The Blog Formerly Known As Practical Paralegalism
Make Sure You Are Filing the Right Document. In Kinsley v. Lakeview Reg’l Med. Ctr., 5th Cir., June 3, 2009 the plaintiff filed what it thought was a Notice of Appeal five days before a December 31 deadline. However, the document was instead a Request for Oral Argument. The plaintiff was notified of the mistake and submitted the correct document within a five day grace period granted by the local rules. The 5th Circuit dismissed the plaintiff’s appeal without consideration on the merits, holding that the local rule did not operate to extend the deadline five days and a Request for Oral Argument was not equivalent to a Notice of Appeal.
An Accidentally Deleted E-mail Is Not an Excuse for Missing a Deadline. In American Boat Co. v. Unknown Sunken Barge, 8th Cir., June 4, 2009 the losing party claimed to have not received the e-mail notifying it that the trial court had issued a final order. At hearing, the court determined that the losing party’s e-mail system had received the e-mail, and someone at the law firm accidentally deleted it, leaving no record of the message. The 8th Circuit ruled this was not a legitimate excuse for failing to file a Notice of Appeal in a timely fashion.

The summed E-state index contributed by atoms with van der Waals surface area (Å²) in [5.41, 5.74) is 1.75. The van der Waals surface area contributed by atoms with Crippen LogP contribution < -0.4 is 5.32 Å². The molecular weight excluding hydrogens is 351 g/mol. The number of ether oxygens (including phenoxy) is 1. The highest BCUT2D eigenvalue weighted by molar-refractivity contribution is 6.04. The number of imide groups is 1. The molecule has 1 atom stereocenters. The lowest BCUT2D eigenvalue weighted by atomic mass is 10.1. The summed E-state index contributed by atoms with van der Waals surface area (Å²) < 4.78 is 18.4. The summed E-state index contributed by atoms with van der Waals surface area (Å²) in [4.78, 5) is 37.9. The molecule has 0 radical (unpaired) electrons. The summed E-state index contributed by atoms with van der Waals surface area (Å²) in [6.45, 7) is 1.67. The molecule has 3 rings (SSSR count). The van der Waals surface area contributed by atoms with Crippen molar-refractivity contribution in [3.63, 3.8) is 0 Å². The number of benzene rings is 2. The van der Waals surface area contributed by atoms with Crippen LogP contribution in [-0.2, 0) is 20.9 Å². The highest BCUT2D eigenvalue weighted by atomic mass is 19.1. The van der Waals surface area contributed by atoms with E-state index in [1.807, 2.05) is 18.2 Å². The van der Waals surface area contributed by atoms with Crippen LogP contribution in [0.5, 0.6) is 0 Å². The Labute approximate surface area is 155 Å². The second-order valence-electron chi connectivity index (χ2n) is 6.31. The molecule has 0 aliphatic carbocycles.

Spam and Junk E-Mail Filters Can Block Court Notices. An attorney who failed to appear in Colorado was required to pay the opposing party’s attorney fees when his firm’s spam filter inadvertently blocked e-notice of a settlement conference. Pace v. United Serv. Auto. Ass’n, 2007 U.S. Dist. LEXIS 49425 (D. Colo. July 9, 2007).
Keep Staff Informed. In the “good old days,” staff docketed deadline dates from the U.S. postal mail. By opening, date-stamping, and processing court notices and other deadline-related documents, they automatically knew the status of the attorney’s cases and were able to keep the docket up-to-date. In today’s law office, e-mail from opposing counsel and courts, along with electronic case filing, has replaced much of the paper. While going paperless is beneficial in many ways, it does have an unintended side effect: cutting staff out of the loop.